Morgan: time to lose 'nasty, sneery' image

Kelner, left, says tabloids such as Morgan’s Mirror, create a poor image

Journalism needs to lose its nasty streak and journalists their image of “sneering, aggressive little animals” if they are to win back the confidence of readers and viewers, according to Daily Mirror editor Piers Morgan.

In the final session of the conference, entitled “Why don’t they trust us?”, Morgan suggested a number of faults that meant readers were losing confidence in both tabloid and broadsheet newspapers:

Promising what you cannot deliver. Too often, he said, headlines and frontpage teasers built reader expectations higher than the story warranted. A “Blair’s Viagra shame” teaser, for example, referred to a limp story about some pills being sent in the post, which the Prime Minister gave to Alastair Campbell.

Not saying sorry often enough. Most national newspaper first editions are “riddled with errors”, yet only the Mirror and The Guardian carry regular corrections columns.

Being too nasty. Journalists need to shed their image of being “sneering, aggressive little animals”, which does not appeal to the public. Too often, Morgan said, in high-profile cases such as John Leslie’s, he hears celebrities say: “The public were great. It was just the papers that were awful.” Morgan added: “At our worst we’re like a school bully… we tend to thump anything that gets in our way. We might be better off, when we nail public figures to the floor, if we didn’t look like we were enjoying it so much.”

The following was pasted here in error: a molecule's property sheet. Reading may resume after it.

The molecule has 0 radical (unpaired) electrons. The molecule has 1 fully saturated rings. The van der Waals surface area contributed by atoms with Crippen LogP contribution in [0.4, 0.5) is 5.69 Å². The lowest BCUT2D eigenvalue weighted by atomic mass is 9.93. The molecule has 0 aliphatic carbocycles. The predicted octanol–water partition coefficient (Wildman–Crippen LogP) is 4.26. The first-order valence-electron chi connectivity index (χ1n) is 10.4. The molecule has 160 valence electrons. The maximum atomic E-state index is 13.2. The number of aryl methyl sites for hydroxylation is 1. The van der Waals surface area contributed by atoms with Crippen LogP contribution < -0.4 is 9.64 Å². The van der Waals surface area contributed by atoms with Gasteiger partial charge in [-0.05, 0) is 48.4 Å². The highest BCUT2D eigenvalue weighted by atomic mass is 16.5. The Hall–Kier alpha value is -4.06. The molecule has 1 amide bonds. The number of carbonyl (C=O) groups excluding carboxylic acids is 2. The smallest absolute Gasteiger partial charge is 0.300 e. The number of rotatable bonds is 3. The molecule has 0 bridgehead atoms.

Excessive navel gazing. “No industry beats itself up more than we do,” he said of the industry gossip written by the broadsheets, which sends a poor image to readers.

But on the same platform, Independent editor Simon Kelner said the redtop tabloids were largely to blame. “The excesses of one sector have contaminated the public trust for all of us,” he argued.

Although some errors, such as The Sun’s “Bonkers Bruno” headline, were written under deadline pressure and quickly rectified, others – such as the News of the World’s name and shame campaign – were not mistakes made in the heat of the moment.

Some redtop asylum coverage, Kelner said, “borders on incitement to racial hatred”. “It’s such a cut-throat battle for the hearts and wallets of the reading public that editors push the boundaries of taste, ethics, even the law of the land, looking to be distinctive,” he said.

Kelner also criticised the tabloids’ use of long-lens photography.

This provoked Morgan to attack the “rank hypocrisy” of the broadsheet press in the way it covers so-called “tabloid” stories – and particularly in their use of photography. About half of all celebrity long-lens pictures were set up by the celebrities, he claimed, and the public “don’t give a monkey’s”.

Although the tabloids are often berated for this, Morgan said, “I don’t believe the Mirror has published a single picture that falls outside the Press Complaints Commission code in the past five years.”

It was “glib and easy”, Morgan said, to criticise the tabloids, “but the broadsheets need to clean up their act” just as much, in particular in the way they use pictures that intrude into grief.

He singled out the The Daily Telegraph’s serialisation of a book by Trevor Rees-Jones, Princess Diana’s bodyguard, which was illustrated with 20 “intrusive’ pictures of the princess. “They did not seem to see a problem with that,” Morgan said.

By Ian Reeves

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